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    Japan Maritime Self-Defense Force Air Rescue Squadron 71 conducts first flight of new year

    Japan Maritime Self-Defense Force Air Rescue Squadron 71 conducts first flight of new year

    Photo By Sgt. Vanessa Jimenez | A Japan Maritime Self-Defense Force Air Rescue Squadron 71 US-1A aircraft taxis on the...... read more read more



    Story by Cpl. Vanessa Jimenez 

    Marine Corps Air Station Iwakuni

    IWAKUNI, Japan - The Japan Maritime Self-Defense Force Air Rescue Squadron 71 conducted flight training January 8, 2013.

    “We conducted the first flight training in the new year today,” said JMSDF Cmdr. Shinji Nakahara, ARS- 71 Chief Officer. “But, US-1A and US-2 were not the only aircraft that flew, all aircraft assigned to JMSDF Iwakuni Base conducted flight training.”

    JMSDF launched 10 Iwakuni-based aircraft to conduct training. The ARS-71 US-1A and US-2 aircraft conducted a search-and-rescue training scenario to save a simulated casualty floating in the water.
    Aircraft circled above the site to simulate the searching portion of the training. Aircraft then demonstrated a water-landing. Once aircraft landed, divers jumped into the water to rescue the casualty.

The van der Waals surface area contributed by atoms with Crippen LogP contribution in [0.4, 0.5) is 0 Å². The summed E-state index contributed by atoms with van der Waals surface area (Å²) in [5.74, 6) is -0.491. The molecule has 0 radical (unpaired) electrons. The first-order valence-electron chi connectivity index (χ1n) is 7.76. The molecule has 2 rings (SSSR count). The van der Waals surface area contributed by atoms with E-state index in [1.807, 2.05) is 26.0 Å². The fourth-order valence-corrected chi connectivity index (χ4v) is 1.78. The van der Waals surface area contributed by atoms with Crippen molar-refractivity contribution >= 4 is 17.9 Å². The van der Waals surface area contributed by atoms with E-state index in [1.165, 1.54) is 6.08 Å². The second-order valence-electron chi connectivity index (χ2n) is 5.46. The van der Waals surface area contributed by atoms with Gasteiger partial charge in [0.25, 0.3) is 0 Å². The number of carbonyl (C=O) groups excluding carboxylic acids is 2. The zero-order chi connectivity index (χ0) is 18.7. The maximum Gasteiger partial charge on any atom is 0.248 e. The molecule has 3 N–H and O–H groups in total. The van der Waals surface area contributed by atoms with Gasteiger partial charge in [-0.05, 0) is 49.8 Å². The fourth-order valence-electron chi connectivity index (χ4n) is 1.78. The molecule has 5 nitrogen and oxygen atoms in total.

“Both US-1A and US-2 performed high-speed water taxiing as the final portion of the training,” said Nakahara. “We taxied on the water, and finished the training with an amphibious landing.”

    The US-1A and US-2 are large, short takeoff and landing aircraft designed for search-and-rescue work.

    “The aircraft is capable of carrying approximately three tons (6,000 pounds) of supplies or 30 passengers or 11 flat beds,” said Nakahara. “Additionally, medical personnel are able to conduct surgical operations inside the aircraft when necessary.”

    Established in July 1976, ARS-71 operates with amphibious flying boats. Their mission is to conduct search and rescue of missing aircraft, vessels and personnel in water. They also supply disaster relief and are capable of patient transport for medical emergencies from remote islands.

    According to the JMSDF, their search and rescue aircraft dispatched 27 times in 2012.

    US-1A and US-2 remain prepared and ready both on JMSDF Iwakuni Air Base and Atsugi Air Base seven days a week and 24 hours a day. This is so people located on remote islands and on ships have confidence that JMSDF search and rescue teams are ready to assist them.



    Date Taken: 01.08.2013
    Date Posted: 01.16.2013 02:25
    Story ID: 100577

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